The Top English Grammar Tips From A–Z
1also weather forecastpronóstico del tiempo masculineparte meteorológico masculine
2(prediction)previsión femininea sales forecast — una previsión de ventas
- Together the two firms can provide financial forecasts for virtually every listed company in the world.
- As a consequence of the fluctuating weather, the forecasts have to be updated daily.
- As Chieftian John is now hoping for is fine weather, and the forecast is promising.
- This takes you to a page with current weather and five-day forecasts for the location.
- You should also be able to demonstrate a visible order book underpinning your financial forecasts.
- If you are on the Internet, you can get real-time, weather snapshots and local forecasts from several sites.
- You can lessen the risk of injury during severe weather by watching forecasts regularly and taking the advice of experts.
- At seven this morning I started looking at the day's forecasts for the weather.
- We had a huge crowd and the weather was on our side when you consider the forecast.
- Britons are famously obsessed with the weather, but have long taken the forecasts with a pinch of salt.
- For one thing, a forecast is just that: a calculated best guess about what the weather is most likely to do.
- What's more, the latest housing finance figures have come in way above even the highest forecasts.
- Past generations of economists were able to make forecasts based on trends in industrial activity.
- If these forecasts hold true we can certainly expect some dramatic weather scenes for 2004.
- Hopefully the positive forecast Peter holds for the future will prevail.
- The panel has been asked to consider the budget and medium-term financial forecast.
- The finance director's role becomes important when a forecast is wide of the mark but this is rare.
- As a result, investment banks have been cutting growth forecasts.
- Family members also break walnuts open to obtain their health forecasts.
- These factors lie behind forecasts of higher earnings growth in 2005 and 2006.
transitive verb forecast, forecast, forecasted, forecasted
1(weather) pronosticarrain is forecast(ed) for the South — se pronostican / se prevén lluvias en el sur
- She is forecasting serious protests at both stretches of water, making a comparison with the resistance against a ban on hunting.
- Apocalyptic cultists are not the only ones in the business of forecasting the end, scientists are too.
- The newscasters are forecasting rolling blackouts much like California endured.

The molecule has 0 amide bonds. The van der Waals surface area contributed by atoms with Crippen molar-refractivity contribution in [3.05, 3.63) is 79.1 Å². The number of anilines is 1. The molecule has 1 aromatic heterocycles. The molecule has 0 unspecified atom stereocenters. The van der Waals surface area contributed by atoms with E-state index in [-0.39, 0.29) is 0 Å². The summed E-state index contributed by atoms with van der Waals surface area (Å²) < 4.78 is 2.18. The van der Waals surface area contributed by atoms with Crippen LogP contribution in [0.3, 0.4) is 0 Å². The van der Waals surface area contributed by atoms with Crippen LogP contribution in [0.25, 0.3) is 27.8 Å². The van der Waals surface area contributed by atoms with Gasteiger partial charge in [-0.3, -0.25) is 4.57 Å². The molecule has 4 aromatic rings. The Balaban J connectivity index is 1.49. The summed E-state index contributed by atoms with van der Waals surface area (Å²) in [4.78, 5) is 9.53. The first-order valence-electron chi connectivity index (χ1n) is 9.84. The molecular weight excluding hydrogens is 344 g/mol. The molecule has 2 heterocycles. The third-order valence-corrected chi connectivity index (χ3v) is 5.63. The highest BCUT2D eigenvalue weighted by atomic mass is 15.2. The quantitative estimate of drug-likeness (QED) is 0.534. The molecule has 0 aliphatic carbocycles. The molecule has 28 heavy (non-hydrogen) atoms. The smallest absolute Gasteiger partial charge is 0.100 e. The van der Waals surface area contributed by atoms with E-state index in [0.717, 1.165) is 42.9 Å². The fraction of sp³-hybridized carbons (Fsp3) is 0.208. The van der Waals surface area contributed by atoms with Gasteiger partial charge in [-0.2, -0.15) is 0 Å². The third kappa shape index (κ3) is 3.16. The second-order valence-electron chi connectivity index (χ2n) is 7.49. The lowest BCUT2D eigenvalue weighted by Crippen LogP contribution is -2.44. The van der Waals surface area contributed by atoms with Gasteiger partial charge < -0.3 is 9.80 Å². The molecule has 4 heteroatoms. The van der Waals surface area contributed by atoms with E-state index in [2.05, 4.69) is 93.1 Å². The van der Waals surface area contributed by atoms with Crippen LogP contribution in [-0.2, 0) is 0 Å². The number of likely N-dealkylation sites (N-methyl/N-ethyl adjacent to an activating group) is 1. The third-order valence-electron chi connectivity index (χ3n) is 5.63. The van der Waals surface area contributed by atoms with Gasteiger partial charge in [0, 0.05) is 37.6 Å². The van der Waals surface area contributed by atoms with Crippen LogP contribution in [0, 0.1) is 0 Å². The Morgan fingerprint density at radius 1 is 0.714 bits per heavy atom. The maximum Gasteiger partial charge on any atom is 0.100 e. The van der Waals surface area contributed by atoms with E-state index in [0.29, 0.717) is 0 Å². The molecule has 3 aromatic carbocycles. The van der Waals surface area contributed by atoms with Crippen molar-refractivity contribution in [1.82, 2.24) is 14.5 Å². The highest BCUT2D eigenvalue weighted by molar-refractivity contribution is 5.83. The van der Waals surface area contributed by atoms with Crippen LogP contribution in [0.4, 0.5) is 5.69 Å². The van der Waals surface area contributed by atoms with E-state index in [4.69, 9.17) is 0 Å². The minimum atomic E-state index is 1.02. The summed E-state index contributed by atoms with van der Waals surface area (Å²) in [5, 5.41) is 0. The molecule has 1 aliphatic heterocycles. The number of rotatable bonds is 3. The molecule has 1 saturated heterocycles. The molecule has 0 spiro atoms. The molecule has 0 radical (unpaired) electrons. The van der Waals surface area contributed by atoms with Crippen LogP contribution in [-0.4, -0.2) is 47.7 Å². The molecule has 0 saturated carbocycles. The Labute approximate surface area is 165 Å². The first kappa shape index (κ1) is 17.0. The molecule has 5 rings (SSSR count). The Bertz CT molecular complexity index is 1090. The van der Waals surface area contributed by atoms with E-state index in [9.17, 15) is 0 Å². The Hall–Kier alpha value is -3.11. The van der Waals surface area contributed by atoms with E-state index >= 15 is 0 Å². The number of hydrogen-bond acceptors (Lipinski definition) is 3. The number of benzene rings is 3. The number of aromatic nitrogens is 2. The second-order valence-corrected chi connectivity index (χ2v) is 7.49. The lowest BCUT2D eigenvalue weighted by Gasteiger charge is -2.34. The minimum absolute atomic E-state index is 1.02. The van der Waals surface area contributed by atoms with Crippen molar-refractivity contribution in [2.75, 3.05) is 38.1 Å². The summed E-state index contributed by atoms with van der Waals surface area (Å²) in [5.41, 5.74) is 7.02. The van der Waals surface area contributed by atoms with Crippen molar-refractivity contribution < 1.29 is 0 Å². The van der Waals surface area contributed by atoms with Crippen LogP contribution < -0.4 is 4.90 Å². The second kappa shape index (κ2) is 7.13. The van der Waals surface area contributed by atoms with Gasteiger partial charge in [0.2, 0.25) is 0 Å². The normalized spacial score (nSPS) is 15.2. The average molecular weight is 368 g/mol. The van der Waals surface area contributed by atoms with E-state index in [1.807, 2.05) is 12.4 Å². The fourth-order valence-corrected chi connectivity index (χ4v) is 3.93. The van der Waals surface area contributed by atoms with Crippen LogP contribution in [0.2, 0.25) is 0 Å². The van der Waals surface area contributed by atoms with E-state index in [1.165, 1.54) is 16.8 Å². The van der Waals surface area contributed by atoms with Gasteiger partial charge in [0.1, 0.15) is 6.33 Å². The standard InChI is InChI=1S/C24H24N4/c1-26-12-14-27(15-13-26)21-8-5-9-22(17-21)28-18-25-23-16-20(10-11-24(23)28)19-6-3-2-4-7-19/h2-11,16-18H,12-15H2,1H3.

- The Government forecasted an increase of almost 50% - and none of them turned up.
- It is reported that their record in forecasting recessions is only half as good as tossing a coin.
- Airline industry experts have forecasted the demise of airline hubs for almost as long as they have existed.
- The front that's been to our north was forecasted to come our way today/this evening.
- We are also forecasting future fibre reductions in both quality and quantity.
- I suppose the truth is that there's not a lot of profit, if you're in the prophecy business, in forecasting happiness.
- One day, forecasting sun in the south, he said ‘you could maybe visit your Granny in Brighton’.
- English vineyard owners are forecasting a bumper grape crop under this summer's Mediterranean type sunshine.
- Tomorrow it is forecasted to be 7 degrees higher than today.
- They've forecasted high temperatures and unpredictable winds.
- He forecasted a very bright and busy year ahead for all.
- He forecasted an impact on inflation because the prices of petrol and fuels are getting more expensive faster than euro appreciation.
- The storm was forecasted to go west from Lauderdale, Pompano Beach area.
- Alright, Judge Sessions, you forecasted this would come to a successful end.
- They may not have forecast a Congress-led victory, but at least they got the trend right.
- Concerned people forecast a serious accident here and nothing is being done to prevent it.
- As for depth of promotion, if my memory serves me correctly, you initially forecasted a run to 38.5 cents culminated by a massive sell off.
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